Childhood epilepsy that lasts into adulthood triples mortality

Finnish study over 40 years shows added risk occurs in patients whose seizures persist

Epilepsy that strikes in childhood and lingers into adulthood triples an individual’s risk of dying, researchers find. But children who “outgrow” epilepsy and see their seizures fade as adults don’t have this added mortality risk, researchers report in the Dec. 23 New England Journal of Medicine.

EPILEPSY BREAKDOWN During a 40-year study of 245 epilepsy patients in Finland, 60 died. Causes of these deaths are shown; non-epilepsy deaths were mainly due to pneumonia and heart disease. NEJM

The findings, from a 40-year study in Finland, provide a long-term look that doctors can use as they puzzle over whether to recommend surgery for patients or continue with medication, says neurologist David Ficker of the University of Cincinnati, who wasn’t involved in the study. “We probably should be treating epilepsy aggressively in people who aren’t seizure-free,” he says.

Doctors tracked the fate of 245 children diagnosed with epilepsy in the early 1960s. Half of the patients had epilepsy stemming from no clear cause and were neurologically normal, apart from having seizures. The other half had a clear epilepsy trigger, such as severe head trauma, brain injury from meningitis or encephalitis, or other brain damage that was identifiable on scans such as magnetic resonance imaging.

All the patients got checkups every five years until 2002. By then, 60 had died, a rate three times the average for people in Finland of comparable age, ranging up to 54 years. Of those 60 deaths, 51 occurred in the 107 patients who were still having seizures. Only five occurred in the 35 who had been in remission for five years or more with the help of medication, and four deaths occurred in the 103 people whose seizures had been in remission for that long without medication. Overall, 33 deaths were tied to epilepsy. The other deaths were mainly due to pneumonia and heart disease.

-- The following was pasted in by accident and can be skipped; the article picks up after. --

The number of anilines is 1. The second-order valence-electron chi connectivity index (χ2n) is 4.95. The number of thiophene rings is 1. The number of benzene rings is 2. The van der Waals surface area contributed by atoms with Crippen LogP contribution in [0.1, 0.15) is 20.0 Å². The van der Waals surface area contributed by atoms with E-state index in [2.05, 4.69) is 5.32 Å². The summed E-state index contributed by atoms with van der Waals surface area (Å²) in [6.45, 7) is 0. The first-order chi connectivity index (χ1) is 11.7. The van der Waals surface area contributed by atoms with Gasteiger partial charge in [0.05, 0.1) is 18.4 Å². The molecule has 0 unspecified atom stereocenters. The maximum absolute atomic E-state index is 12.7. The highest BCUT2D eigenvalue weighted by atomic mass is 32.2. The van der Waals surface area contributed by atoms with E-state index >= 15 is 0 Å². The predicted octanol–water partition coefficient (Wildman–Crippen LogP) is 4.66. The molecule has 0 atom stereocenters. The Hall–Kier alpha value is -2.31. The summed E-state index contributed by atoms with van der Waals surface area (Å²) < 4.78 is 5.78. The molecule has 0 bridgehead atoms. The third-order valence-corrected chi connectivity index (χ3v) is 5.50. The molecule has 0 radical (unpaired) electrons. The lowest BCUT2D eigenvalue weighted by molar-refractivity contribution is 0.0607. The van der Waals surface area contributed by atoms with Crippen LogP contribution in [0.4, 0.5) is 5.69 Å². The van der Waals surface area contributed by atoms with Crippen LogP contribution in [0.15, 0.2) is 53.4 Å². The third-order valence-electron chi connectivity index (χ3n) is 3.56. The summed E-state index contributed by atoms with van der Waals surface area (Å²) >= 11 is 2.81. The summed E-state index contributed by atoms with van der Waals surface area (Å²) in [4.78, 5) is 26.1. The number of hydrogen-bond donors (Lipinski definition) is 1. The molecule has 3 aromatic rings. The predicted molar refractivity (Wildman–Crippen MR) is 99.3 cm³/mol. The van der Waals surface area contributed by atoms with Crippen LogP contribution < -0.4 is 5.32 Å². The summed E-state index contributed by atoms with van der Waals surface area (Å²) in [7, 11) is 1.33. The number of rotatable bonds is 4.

“The cumulative risk is quite high among the seizure-related groups,” says neurologist Shlomo Shinnar of the Albert Einstein College of Medicine and the Montefiore Medical Center in New York City who teamed with physician Matti Sillanpää of the University of Turku in Finland on the study. It’s less clear whether people taking medication to suppress seizures are still at an increased risk of death. “Quite possibly, in fact, they are,” he says.  “But those who outgrow seizures and are off meds don’t appear to be at [extra] risk.”

Surgery for epilepsy has been shown to outperform medication and help some patients dramatically (SN: 8/4/01, p. 69), and recent refinements have made surgery an option for more people (SN: 9/8/07, p. 158). But even with these advances many doctors believe surgery remains underused (SN: 7/9/05, p. 30).

“There’s a perception out in the medical community,” Ficker says, “that surgery is a highly aggressive and risky procedure. But in many cases, it may offer the patient a great chance to be seizure-free.”

Previous studies have shown that rates of unexplained deaths in patients with epilepsy decrease in patients if surgery ends their seizures, “suggesting that the risk is potentially modifiable,” the authors note.

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